With respect to eyewitness identifications, Dr. Rubenzer described himself as “basically self-educated.” He stated he had read 85 to 90 abstracts on the topic, seven books that discussed eyewitness identifications, and he testified that he had attended symposiums at the annual or biannual psychological society meetings for the last five years where speakers had addressed eyewitness identifications. According to Dr. Rubenzer, he currently spends forty to fifty percent of his time on reading “career-relevant material” in the area of eyewitness identification, and he stated that the field generates approximately ten to fifteen percent of his income. Although he was currently involved in an independent research project in the field of eyewitness identification, he had not yet started collecting data. Dr. Rubenzer explained that he had not yet published any articles in peer-reviewed journals in the field of eyewitness identification. However, he had written two articles in the field of eyewitness identification that were published in publications sponsored by criminal defense lawyers, and he also had made two presentations to those same organizations about issues related to eyewitness identifications.
In summary, Dr. Rubenzer demonstrated that he had knowledge about various confounding factors that may exist in a witness's ability to accurately recall, describe, and identify the perpetrator seen committing a crime. Regardless of our prior disagreement on the relevance of Dr. Rubenzer's testimony that Katy's identification was possibly affected by her focus on the gun, the Court of Criminal Appeals deemed the existence of a “real ‘possibility’ that [Katy's] ability to make a reliable identification of the robber had been compromised” to be of assistance in a case where no other significant evidence established that Blasdell was the person who committed the robbery. Blasdell, 384 S.W.3d at 830–31.
With respect to the testimony of an expert, Rule 702 provides:
If scientific, technical, or other specialized knowledge will assist the trier of fact to understand the evidence or to determine a fact in issue, a witness qualified as an expert by knowledge, skill, experience, training, or education may testify thereto in the form of an opinion or otherwise.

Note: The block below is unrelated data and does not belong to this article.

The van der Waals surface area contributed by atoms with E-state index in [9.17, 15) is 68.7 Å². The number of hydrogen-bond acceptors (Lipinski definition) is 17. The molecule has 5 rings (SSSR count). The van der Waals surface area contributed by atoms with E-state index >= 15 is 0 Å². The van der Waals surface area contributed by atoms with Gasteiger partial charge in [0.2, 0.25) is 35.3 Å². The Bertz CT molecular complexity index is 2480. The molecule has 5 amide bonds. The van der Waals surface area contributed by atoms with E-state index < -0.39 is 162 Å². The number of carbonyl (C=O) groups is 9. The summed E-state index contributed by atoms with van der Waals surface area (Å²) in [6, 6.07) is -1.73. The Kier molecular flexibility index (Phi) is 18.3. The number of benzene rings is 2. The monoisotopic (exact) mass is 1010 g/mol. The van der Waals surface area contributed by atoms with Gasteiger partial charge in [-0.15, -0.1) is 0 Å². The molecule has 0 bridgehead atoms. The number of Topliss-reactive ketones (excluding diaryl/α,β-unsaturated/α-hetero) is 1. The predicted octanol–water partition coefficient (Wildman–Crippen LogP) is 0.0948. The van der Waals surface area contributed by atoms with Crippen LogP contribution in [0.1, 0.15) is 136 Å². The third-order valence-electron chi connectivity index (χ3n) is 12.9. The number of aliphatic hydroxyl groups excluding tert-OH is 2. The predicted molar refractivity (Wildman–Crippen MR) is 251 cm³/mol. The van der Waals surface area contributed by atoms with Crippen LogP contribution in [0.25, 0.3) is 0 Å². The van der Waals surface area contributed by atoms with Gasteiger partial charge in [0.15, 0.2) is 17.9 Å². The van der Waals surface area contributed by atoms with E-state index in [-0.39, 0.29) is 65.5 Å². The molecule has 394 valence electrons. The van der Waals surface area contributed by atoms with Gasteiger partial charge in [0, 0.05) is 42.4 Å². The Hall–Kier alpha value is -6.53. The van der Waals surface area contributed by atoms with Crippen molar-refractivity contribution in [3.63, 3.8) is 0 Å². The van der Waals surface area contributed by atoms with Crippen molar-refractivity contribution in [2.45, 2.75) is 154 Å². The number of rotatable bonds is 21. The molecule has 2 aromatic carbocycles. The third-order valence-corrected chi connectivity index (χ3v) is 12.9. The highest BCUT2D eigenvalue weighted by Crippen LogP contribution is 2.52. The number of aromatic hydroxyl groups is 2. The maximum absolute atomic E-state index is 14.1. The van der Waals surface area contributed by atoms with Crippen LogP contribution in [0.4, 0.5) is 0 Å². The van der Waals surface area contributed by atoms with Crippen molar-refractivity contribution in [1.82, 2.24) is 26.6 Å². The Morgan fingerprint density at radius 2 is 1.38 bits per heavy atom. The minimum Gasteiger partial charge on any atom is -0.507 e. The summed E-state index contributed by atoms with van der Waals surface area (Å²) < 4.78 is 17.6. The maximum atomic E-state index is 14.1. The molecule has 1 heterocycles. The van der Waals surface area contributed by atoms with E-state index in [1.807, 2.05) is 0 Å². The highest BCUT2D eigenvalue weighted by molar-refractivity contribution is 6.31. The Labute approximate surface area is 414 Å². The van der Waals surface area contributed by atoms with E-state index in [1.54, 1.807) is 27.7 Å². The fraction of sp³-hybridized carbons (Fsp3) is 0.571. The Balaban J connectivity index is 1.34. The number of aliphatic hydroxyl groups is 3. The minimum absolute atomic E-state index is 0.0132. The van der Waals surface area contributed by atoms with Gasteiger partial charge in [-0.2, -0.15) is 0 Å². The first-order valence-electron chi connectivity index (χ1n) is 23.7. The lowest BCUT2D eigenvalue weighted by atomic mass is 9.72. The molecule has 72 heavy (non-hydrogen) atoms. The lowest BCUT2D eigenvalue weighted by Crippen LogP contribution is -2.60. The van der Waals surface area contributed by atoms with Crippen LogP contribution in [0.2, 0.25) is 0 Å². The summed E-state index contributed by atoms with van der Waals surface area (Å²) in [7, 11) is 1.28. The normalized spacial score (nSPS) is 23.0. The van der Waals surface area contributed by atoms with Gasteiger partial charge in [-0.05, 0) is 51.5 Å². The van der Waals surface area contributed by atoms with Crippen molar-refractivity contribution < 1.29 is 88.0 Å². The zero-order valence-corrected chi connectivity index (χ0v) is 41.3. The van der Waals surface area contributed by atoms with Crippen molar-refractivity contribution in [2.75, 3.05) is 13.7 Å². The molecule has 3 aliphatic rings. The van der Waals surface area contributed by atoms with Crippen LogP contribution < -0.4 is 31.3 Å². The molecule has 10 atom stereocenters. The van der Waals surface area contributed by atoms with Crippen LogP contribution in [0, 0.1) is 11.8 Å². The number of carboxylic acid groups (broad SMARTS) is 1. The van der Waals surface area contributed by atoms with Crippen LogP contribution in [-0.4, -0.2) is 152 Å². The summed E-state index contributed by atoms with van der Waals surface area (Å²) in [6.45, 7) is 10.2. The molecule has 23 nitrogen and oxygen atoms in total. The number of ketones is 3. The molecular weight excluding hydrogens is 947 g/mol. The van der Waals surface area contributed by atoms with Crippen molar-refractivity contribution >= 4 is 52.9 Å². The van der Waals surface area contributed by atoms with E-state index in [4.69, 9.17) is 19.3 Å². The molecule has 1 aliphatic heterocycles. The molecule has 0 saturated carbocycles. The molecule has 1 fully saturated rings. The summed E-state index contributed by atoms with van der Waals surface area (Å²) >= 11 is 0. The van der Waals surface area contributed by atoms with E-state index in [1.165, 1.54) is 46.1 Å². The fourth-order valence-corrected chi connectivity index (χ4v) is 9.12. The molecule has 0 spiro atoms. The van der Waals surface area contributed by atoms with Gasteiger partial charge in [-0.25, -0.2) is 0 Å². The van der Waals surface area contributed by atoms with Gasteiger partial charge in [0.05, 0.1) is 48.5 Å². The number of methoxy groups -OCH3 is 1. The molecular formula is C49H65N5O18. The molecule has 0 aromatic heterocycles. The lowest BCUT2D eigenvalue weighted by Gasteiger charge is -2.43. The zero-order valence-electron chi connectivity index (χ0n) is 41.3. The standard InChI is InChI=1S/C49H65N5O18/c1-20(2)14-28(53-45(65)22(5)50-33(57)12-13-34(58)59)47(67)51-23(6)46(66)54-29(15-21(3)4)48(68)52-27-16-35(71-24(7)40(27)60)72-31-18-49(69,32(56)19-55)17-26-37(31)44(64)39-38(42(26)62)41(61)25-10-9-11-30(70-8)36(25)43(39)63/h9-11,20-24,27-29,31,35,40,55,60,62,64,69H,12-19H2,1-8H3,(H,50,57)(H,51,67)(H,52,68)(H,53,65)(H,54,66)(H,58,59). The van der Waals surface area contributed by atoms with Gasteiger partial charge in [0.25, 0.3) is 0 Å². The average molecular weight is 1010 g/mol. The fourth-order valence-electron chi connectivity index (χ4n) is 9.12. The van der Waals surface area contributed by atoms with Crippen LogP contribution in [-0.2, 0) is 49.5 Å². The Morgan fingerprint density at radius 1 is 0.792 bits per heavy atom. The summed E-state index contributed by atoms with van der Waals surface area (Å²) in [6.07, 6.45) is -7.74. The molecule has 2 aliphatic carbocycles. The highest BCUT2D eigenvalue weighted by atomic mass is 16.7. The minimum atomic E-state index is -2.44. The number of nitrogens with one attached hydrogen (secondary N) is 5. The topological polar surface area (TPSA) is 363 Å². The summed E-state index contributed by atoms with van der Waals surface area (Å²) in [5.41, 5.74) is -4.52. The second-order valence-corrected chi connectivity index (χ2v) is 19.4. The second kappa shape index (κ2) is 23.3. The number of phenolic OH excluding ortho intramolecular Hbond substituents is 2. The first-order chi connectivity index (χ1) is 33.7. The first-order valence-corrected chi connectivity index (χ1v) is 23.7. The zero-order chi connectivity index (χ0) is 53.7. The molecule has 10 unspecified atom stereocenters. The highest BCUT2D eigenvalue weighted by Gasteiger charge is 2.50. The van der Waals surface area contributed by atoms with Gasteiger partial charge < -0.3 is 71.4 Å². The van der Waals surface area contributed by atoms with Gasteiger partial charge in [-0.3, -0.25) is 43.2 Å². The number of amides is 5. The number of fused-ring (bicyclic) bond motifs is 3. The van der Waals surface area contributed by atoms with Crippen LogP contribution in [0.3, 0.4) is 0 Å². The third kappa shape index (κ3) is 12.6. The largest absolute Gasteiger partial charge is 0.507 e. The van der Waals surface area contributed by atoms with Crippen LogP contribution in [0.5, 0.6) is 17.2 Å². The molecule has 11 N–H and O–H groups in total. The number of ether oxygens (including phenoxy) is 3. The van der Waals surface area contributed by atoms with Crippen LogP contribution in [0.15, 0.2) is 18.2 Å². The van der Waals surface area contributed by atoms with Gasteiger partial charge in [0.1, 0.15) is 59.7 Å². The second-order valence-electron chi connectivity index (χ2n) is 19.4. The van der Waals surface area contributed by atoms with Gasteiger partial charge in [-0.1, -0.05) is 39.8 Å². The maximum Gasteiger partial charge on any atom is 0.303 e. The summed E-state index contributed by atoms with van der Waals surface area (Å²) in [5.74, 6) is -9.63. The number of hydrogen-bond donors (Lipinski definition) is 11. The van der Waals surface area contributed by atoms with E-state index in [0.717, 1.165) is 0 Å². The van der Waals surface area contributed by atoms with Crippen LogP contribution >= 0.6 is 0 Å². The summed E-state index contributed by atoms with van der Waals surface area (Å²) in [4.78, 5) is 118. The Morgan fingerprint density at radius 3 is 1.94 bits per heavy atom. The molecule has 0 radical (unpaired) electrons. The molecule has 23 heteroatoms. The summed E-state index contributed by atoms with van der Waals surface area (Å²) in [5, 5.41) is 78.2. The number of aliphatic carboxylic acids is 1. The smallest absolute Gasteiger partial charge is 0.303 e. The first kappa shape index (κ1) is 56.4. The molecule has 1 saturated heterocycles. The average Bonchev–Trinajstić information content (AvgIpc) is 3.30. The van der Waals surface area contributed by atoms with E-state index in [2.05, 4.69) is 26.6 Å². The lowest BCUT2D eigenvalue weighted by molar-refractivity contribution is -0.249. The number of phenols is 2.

Tex.R. Evid. 702. Dr. Rubenzer testified that he had previously provided testimony on the subject of eyewitness identification two or three previous times. Dr. Rubenzer stated that there were accepted guidelines, generally accepted in the field, regarding procedures for lineup identifications, and that these guidelines were published by the National Institute of Justice. Dr. Rubenzer testified that, based on his experience and training, he could testify whether the proper procedures were followed.
With respect to the topic of the weapon focus effect, and in addition to his education and license as a psychologist, Dr. Rubenzer's resume reveals he reviewed two peer-reviewed articles that, from their titles, appear relevant to the topic of the weapon focus effect. His resume also reflects that he had attended two symposiums where speakers made presentations on that same topic.
“The question of whether a witness offered as an expert possesses the required qualifications rests largely in the trial court's discretion.” Wyatt v. State, 23 S.W.3d 18, 27 (Tex.Crim .App.2000). Based on Dr. Rubenzer's educational experience and his degree as a licensed psychologist, the trial court apparently decided to admit Dr. Rubenzer's testimony regarding what factors may interfere with a witness's ability to accurately identify the person who perpetrated a crime. And, whether a gun is a distraction during a brief encounter does not appear to be a question far removed from what the jury would likely expect based on their common experience; thus, the focus on the witness's qualifications with respect to this topic are less important than whether the testimony is reliable. See Davis v. State, 313 S.W.3d 317, 350 (Tex.Crim.App.2010) (citing Rodgers v. State, 205 S.W.3d 525, 527–28 (Tex.Crim.App.2006)).
The trial court allowed Dr. Rubenzer to explain the possible confounding factors involved in eyewitness identifications based on the same general credentials that he had regarding the weapon focus effect. To the extent the trial court disallowed Dr. Rubenzer's testimony based on his qualifications as an expert in the weapon focus effect, we hold the trial court abused its discretion.